Imagine that you ran a school district, and some rich foundation, worried about school shootings, gave you the following offer: We’ll hire armed security guards for you, who could try to do something about the school shooter. These aren’t going to be highly trained police officers, just typical security guards, given some modest training and subjected to basic background checks. It’s not like they’re highly skilled; security guards rarely are. But they have a basic understanding of how to shoot, and when to shoot.
They wouldn’t deal with ordinary trespassing, vandalism, and the like, nor would they be at all guaranteed to be effective in the event of a school shooting (who can offer such a guarantee?). But they’d provide someone on the ground who could try to interrupt a killing spree. And the foundation is paying, so it’s virtually no cost to the district. Would you say yes?
I imagine that you probably would. You probably wouldn’t much worry, for instance, that the guard would go crazy and himself start shooting — theoretically possible, to be sure, but unlikely. You’d figure that someone who can defend the school with a gun during an attack (as opposed to the police, who will come in many precious minutes after the attack begins) is better than no-one.
Nor would you object in principles about there being a gun in school, since it’s in the right hands. Just like people who have money often to pay for armed neighborhood-wide security patrols, and don’t insist on the unarmed kind or no patrol at all, you’d probably think that this free security guard would probably be helpful.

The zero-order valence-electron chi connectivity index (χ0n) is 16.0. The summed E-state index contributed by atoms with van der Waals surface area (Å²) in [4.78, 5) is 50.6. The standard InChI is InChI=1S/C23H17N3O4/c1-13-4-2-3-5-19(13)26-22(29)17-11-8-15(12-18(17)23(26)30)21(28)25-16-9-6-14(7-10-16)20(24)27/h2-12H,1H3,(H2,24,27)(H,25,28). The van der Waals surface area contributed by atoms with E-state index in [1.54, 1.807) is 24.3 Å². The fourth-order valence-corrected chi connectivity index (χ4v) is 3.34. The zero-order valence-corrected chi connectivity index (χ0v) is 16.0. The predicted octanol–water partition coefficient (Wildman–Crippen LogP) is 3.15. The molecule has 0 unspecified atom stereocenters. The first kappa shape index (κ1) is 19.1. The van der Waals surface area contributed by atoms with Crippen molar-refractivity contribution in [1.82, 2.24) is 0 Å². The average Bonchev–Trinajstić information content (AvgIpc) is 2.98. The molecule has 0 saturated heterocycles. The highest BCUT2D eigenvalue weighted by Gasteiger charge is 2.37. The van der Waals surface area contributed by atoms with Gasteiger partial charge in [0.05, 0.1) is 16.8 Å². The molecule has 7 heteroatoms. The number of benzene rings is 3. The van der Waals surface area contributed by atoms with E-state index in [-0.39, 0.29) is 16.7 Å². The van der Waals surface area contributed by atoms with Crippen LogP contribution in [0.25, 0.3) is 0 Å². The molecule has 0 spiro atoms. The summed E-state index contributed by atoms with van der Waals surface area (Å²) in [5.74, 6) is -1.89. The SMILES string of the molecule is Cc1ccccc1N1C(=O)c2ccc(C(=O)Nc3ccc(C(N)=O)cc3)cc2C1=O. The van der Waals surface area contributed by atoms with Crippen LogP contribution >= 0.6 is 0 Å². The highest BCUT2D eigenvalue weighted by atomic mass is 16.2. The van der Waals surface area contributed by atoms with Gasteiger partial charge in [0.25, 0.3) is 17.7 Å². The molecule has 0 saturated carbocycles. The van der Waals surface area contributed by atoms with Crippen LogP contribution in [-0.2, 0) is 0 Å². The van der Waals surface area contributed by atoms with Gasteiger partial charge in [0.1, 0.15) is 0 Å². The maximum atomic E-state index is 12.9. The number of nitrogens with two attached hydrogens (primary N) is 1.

But wait! The foundation has just learned that its investment portfolio has done very badly, and the grant doesn’t go through. But someone else suggests: Instead of hiring special-purpose security guards, why not take some of your existing employees — teachers, administrators, and the like — and offer them a deal: They’d go through some modest training and subjected to basic background checks, and in exchange they’d be given the right to carry the same guns that the security guards would have had.
Indeed, this way you could have not just one security guard but several (if several staff members sign up). And you might get people to do this even without paying them, since they might value the ability to defend themselves and to not be sitting ducks should the worst happen. (If there’s some union contract or labor law that precludes that, that can of course be changed, if people think this is a good idea.) Maybe Assistant Principal Joel Myrick, who confronted the Pearl, Mississippi high school shooter with a gun, after Myrick went to the car to get it, might have participated in such a program if it had existed, and had let him keep the gun in school.
And no need to call the licenses given to those who participate in the program “concealed carry” licenses, just in case some parents and others don’t like the concept. Just call them “volunteer security guard” licenses, though you might expect that most people who sign up for this will also have licenses to concealed carry on the street. Of course, if a killer does show up, maybe some of these volunteer security guards will just cower in the corner rather than trying to defend the students, or attack the killer. But it seems more likely that someone will confront and try to stop the killer if that someone is armed then if that person is disarmed.
What’s your answer to that? Is there some reason why the armed security guard is safe and helpful, but the armed teacher, administrator, or staffer — er, the teacher with a volunteer security guard license — would be useless and a menace?